3D Printing Parts - Page 7 - RC Groups
Shop our Airplanes Products Drone Products Sales
Thread Tools
Aug 19, 2012, 09:06 AM
Mmm, tugs...
patmat2350's Avatar
A few more parts arrived in the mail... still need washing and surface prep. You can see that even the finest process available leaves lots of "lines" from the build process, which will require sanding and filling.
Sign up now
to remove ads between posts
Aug 19, 2012, 04:36 PM
Mmm, tugs...
patmat2350's Avatar
The three sizes of fire monitors, micro-fettled and loosely assembled.

This particular plastic is delivered with a waxy/greasy support matrix that needs to be washed off with solvent... I use mineral spirits. But afterwards, it has a hard chalky deposit which can be scraped off the bigger parts, but leaves the smaller more fragile parts a little fuzzy. Working on that...
Sep 01, 2012, 10:37 AM
Registered User
This was in WIRED this morning and I thought it was kind of cool, scale it down and have custom crew members for our boats.
Sep 01, 2012, 02:29 PM
Mmm, tugs...
patmat2350's Avatar
Not unlike:

I started to try it using Autocad's 123D service... no good luck yet, need more time to work on it...
Sep 02, 2012, 04:03 PM
Registered User
proteque's Avatar
wow. interesting stuff and the results are great as well.
Sep 02, 2012, 07:17 PM
Shanghai'd Expat
herrmill's Avatar
Truly amazing work but be prepared for the bill.

Roscodude (see related thread https://www.rcgroups.com/forums/show....php?t=1681599) was kind enough to upload his 1:72 scale drawings to Shapeways for a quote on 6 pieces that came to just under $158 & this was after he removed all detail & had them quote with the least expensive material. I'm getting the turret decks & possibly pilothouse to save some time.
Sep 02, 2012, 07:53 PM
Mmm, tugs...
patmat2350's Avatar
Um, be prepared for disappointment!
The least expensive materials are very coarse and/or grainy.
You get no choice in how the parts are oriented in the printer, so the layers can be oriented in any direction.
And even flat parts have no guarantee... the top surface prints differently from the bottom... one can be rough, the other fairly smooth.

At Shapeways, the inexpensive "white/strong & flexible" is sintered nylon powder... like fine sand glued together, and just as porous...
Sep 02, 2012, 07:55 PM
Shanghai'd Expat
herrmill's Avatar
Thanks Pat. I stand corrected after being reminded that he's using some of the best material, Frosted Detail or Ultra Frosted Detail, for these parts.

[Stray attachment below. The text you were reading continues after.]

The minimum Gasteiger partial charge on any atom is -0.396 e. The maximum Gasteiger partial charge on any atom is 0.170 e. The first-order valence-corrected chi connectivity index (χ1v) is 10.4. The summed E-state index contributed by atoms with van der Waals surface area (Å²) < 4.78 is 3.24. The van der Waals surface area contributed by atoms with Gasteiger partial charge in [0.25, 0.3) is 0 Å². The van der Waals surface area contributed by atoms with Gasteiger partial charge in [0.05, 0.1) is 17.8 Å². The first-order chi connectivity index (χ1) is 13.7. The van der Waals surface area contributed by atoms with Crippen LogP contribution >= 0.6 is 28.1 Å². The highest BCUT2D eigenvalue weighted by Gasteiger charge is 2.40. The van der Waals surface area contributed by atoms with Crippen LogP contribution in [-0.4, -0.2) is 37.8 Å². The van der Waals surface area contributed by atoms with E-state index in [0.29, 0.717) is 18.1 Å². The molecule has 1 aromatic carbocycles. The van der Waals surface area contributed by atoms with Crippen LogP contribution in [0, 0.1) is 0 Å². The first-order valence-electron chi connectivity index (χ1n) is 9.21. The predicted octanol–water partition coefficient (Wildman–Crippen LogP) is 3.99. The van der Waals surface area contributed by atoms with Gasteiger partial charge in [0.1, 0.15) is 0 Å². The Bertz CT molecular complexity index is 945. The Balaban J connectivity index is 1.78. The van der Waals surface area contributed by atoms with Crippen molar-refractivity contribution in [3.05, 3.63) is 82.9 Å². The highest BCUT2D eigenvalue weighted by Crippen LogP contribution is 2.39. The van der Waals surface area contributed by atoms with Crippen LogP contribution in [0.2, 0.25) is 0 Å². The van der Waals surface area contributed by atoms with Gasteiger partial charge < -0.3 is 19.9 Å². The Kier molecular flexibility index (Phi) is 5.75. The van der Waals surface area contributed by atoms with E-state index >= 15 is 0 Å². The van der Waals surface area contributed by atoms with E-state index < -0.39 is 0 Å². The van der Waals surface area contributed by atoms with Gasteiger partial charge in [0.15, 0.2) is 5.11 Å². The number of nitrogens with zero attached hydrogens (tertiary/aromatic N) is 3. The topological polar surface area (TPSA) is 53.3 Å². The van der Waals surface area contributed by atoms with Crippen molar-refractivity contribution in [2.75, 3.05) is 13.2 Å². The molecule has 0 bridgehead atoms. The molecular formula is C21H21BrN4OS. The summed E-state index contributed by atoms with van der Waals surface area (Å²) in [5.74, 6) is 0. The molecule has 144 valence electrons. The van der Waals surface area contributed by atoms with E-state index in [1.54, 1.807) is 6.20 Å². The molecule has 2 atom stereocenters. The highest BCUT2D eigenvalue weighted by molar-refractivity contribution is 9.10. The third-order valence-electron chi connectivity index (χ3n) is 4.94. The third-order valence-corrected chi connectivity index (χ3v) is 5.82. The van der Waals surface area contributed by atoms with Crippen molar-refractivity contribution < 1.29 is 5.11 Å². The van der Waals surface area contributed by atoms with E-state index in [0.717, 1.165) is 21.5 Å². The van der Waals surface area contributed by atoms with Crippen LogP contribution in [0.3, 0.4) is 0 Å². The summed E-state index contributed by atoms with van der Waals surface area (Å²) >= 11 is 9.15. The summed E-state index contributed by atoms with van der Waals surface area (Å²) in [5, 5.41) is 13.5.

Last edited by herrmill; Sep 02, 2012 at 09:30 PM.
Sep 04, 2012, 07:24 PM
Mmm, tugs...
patmat2350's Avatar

The Dream, The Reality

Got my Shapeways parts in, for the cabin walls. These are smallish, in HO scale.

The material ("white detail") seems different from a sample I got a couple years ago... very liquidy looking on one side, and with much more striation than expected. The "frosted detail" used on parts like the 12" water main (above) is much finer in resolution, but also pricier.

Some of these flat walls were warped upon delivery... the stuff has a low deflection temperature, it might even have deformed in the delivery truck! But a dip in hot water and then flattening on the counter top worked... more complex shapes could be an issue.

Next step: Degrease (they use a waxy support matrix in the process), wash, and sand. If the parts are still usable, they may even need to be coated with 0.005" styrene for a decent surface.
Sep 04, 2012, 07:47 PM
Cmdr. Reid 48th Fleet
Reid's Avatar
This is really cool stuff! Unfortunately my skills are limited in AutoCAD... but i would like to explore this some day.....
Have you guys considered a PE service for the larger flatter services? I know in Solidworks they have a sheet metal feature but any vector drawing will do.
Sep 05, 2012, 11:11 AM
Tinkerer in Training
RGinCanada's Avatar
It looks like you may be further ahead laser cutting developed shapes in 1/32 ply or an acrilyc plastic for the walls. The areas around the openings look pretty deformed.

Compared with the other stuff you've had done, these must be a little disappointing. Still, looking forward to seeing the build!
Sep 05, 2012, 01:10 PM
Mmm, tugs...
patmat2350's Avatar
Actually, with some sanding, they're cleaning up nicely.

These parts are SMALL... 0.040" (1mm) thick walls, and the door openings are about 3/4" high. And there are rounded corners and keying features where the walls come together... it's nice to be able to print all that detail.

I have hope yet...
Sep 05, 2012, 11:19 PM
sunworksco's Avatar
The 3-D printers that can produce ABS models have better surfaces with less finishing. There are printers that can produce jewelers' lost wax models. These models can then be used to make RTV molds for production casting in either plastic our metal.
Sep 09, 2012, 01:52 PM
Mmm, tugs...
patmat2350's Avatar
So, the parts cleaned up nicely (I was scared at first!)... but still required a bit of fitting and reshaping, due to being warped upon delivery. But it's coming along.
Sep 09, 2012, 05:26 PM
Registered User
proteque's Avatar
This is prolly the worlds first "printed boat"?

The future of buying model sets? Just download them and print the parts at your local 3d-printer service? I hope so

Thread Tools